Update Ätiopathogenese der Kleingefäßvaskulitis

Translated title of the contribution: Update on etiopathogenesis of small vessel vasculitis

Sabrina Arnold, Konstanze Holl-Ulrich, Antje Müller, Sebastian Klapa, Peter Lamprecht*

*Corresponding author for this work
3 Citations (Scopus)

Abstract

Small vessel vasculitis is characterized by a necrotizing inflammation of the vessel wall predominantly with involvement of small intraparenchymal arteries, arterioles, capillaries and venules. Medium-sized and occasionally large vessels can also be involved. Antineutrophil cytoplasmic autoantibody (ANCA)-associated vasculitis (granulomatosis with polyangiitis, microscopic polyangiitis, eosinophilic granulomatosis with polyangiitis) are differentiated from immune complex vasculitides based on immunopathological and serological aspects. Immune complex vasculitides include IgA vasculitis, cryoglobulinemic vasculitis, hypocomplementemic urticarial vasculitis (anti-C1q vasculitis) and anti-glomerular basement membrane disease. Epidemiological and next-generation sequencing-based studies have significantly contributed to the identification of predisposing environmental factors and genetic risk factors in recent years. Under specific conditions ANCA and immune complexes can induce premature intravascular activation of neutrophilic granulocytes with degranulation and release of enzymes and reactive oxygen species, which leads to vascular damage. In granulomatosis with polyangiitis and eosinophilic granulomatosis with polyangiitis various factors, such as barrier dysfunction and dysbiosis of the microbiome contribute to extravascular granuloma formation predominantly affecting the respiratory tract.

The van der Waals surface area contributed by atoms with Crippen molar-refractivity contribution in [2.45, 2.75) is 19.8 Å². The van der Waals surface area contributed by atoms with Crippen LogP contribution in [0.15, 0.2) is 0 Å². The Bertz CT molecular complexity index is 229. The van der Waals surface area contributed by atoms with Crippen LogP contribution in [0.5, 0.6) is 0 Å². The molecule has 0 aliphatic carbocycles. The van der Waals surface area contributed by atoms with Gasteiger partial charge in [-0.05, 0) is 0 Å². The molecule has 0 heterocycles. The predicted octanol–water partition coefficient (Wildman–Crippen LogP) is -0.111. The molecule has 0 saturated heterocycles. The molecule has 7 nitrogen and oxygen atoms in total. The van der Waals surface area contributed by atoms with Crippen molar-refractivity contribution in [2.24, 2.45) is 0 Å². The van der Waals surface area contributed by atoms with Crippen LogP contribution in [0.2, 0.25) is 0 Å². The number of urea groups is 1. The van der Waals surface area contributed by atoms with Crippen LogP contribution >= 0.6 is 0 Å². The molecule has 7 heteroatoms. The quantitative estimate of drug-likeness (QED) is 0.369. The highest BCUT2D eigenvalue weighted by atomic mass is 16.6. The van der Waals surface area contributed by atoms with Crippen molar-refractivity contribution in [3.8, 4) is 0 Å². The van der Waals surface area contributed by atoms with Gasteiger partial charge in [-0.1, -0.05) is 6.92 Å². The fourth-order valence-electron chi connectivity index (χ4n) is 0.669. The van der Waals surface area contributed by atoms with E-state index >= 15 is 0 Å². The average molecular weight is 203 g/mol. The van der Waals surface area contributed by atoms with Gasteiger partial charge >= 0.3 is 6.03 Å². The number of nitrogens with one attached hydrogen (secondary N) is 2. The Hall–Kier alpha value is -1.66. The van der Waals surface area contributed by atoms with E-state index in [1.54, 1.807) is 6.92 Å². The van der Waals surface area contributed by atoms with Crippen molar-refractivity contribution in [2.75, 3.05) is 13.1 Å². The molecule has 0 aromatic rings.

Translated title of the contributionUpdate on etiopathogenesis of small vessel vasculitis
Original languageGerman
JournalZeitschrift fur Rheumatologie
Volume81
Issue number4
Pages (from-to)270-279
Number of pages10
ISSN0340-1855
DOIs
Publication statusPublished - 05.2022

Research Areas and Centers

  • Academic Focus: Center for Infection and Inflammation Research (ZIEL)

DFG Research Classification Scheme

  • 205-18 Rheumatology

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